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Immigrants come together on family-based immigrant visas

On Behalf of | Mar 19, 2013 | Family Immigration, Firm News |

For years the Obama administration has been talking about immigration reform and now that it is potentially around the corner, a considerable number of diverse immigrant groups are coming together to protest plans to slash the number of immigrant visas for family members. Joining the voices of Democrats and other immigration advocates, these immigrant groups are arguing that it is extremely important to maintain, if not increase, the number of family-based immigrant visas available.

Two of the groups who are so opposed to fewer family-based immigrant visas are Latino Americans and Asian Americans. Both groups have long been involved in family immigration issues for well-over 100 years. This involvement is likely due to the large number of family-based immigration coming from Asia and Latin America, including the immigration of extended families and relatives that fall outside of the federal immigration definition of a “nuclear family.” It is likely that there are a considerable number of immigrants and immigration advocates in York who are similarly arguing against a reduced number of family visas.

Much like employment-based immigration, family immigration is regulated by a cap on the number of visas. While some categories of family members fall outside of the visa cap, such as spouses and minor children, nearly every other kind of relative must have a visa to enter and remain in the country. With a backlog of 4.3 million people in the family visa program alone, it can be a long wait before an individual receives a visa.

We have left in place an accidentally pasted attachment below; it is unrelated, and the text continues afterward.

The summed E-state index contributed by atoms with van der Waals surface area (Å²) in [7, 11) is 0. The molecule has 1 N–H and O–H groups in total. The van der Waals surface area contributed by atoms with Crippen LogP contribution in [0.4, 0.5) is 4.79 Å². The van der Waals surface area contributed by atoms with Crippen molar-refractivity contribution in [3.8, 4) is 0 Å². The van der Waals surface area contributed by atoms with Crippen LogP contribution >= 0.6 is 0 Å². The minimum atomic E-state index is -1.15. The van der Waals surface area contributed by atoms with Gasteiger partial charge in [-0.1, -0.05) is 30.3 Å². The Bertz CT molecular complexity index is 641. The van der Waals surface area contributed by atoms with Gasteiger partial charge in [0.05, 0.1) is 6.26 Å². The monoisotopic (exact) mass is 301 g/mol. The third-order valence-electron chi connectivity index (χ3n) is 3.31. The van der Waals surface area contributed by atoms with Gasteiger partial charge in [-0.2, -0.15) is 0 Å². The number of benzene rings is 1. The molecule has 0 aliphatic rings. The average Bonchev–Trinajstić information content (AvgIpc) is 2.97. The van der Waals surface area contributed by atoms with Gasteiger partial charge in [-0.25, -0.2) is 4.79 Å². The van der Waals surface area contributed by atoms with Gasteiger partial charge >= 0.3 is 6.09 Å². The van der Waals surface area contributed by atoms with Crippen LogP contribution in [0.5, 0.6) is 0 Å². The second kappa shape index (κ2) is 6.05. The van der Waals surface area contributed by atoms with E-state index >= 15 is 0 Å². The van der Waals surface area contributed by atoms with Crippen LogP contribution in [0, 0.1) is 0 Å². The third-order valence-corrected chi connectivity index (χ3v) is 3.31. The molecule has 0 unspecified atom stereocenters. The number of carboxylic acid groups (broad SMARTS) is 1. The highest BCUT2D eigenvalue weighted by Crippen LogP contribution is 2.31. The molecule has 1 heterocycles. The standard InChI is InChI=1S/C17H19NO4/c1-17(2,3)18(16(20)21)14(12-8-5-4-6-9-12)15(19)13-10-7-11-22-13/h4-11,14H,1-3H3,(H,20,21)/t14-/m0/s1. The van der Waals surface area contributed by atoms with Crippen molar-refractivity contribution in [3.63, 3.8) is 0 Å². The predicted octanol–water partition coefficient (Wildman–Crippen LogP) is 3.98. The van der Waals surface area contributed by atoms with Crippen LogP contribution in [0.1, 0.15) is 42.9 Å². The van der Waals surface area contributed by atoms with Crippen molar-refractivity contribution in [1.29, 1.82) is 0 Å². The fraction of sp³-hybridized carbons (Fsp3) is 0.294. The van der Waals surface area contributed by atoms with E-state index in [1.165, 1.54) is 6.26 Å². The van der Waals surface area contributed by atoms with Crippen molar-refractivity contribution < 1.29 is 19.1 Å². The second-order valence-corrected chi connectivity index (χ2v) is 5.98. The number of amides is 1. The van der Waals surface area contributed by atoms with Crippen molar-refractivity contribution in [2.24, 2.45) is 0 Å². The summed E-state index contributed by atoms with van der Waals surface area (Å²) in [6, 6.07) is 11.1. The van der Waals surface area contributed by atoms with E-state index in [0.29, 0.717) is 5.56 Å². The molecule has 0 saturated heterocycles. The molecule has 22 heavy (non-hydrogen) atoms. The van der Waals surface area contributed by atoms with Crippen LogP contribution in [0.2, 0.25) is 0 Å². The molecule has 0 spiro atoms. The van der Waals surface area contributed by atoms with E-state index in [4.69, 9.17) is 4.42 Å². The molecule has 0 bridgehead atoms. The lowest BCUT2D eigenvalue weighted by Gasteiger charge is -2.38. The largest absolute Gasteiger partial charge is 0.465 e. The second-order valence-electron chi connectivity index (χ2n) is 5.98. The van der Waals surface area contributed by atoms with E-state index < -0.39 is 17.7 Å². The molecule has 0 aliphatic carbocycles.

The Senate proposal that has raised such ire aims to eliminate approximately 90,000 family visas each year by eliminating a few of the family categories that American citizens can use to petition for a relative to come to the U.S. Looking to restrict family-based immigration to the unmarried adult children of citizens, as well as the spouses and minor children, other family members will need to seek employment-based immigration to enter the United States.

Source: Washington Post, “Senate group considers large reduction in family visas as part of immigration deal,” David Nakamura, March 14, 2013

Learn more about how to petition for family members in York by visiting our website.


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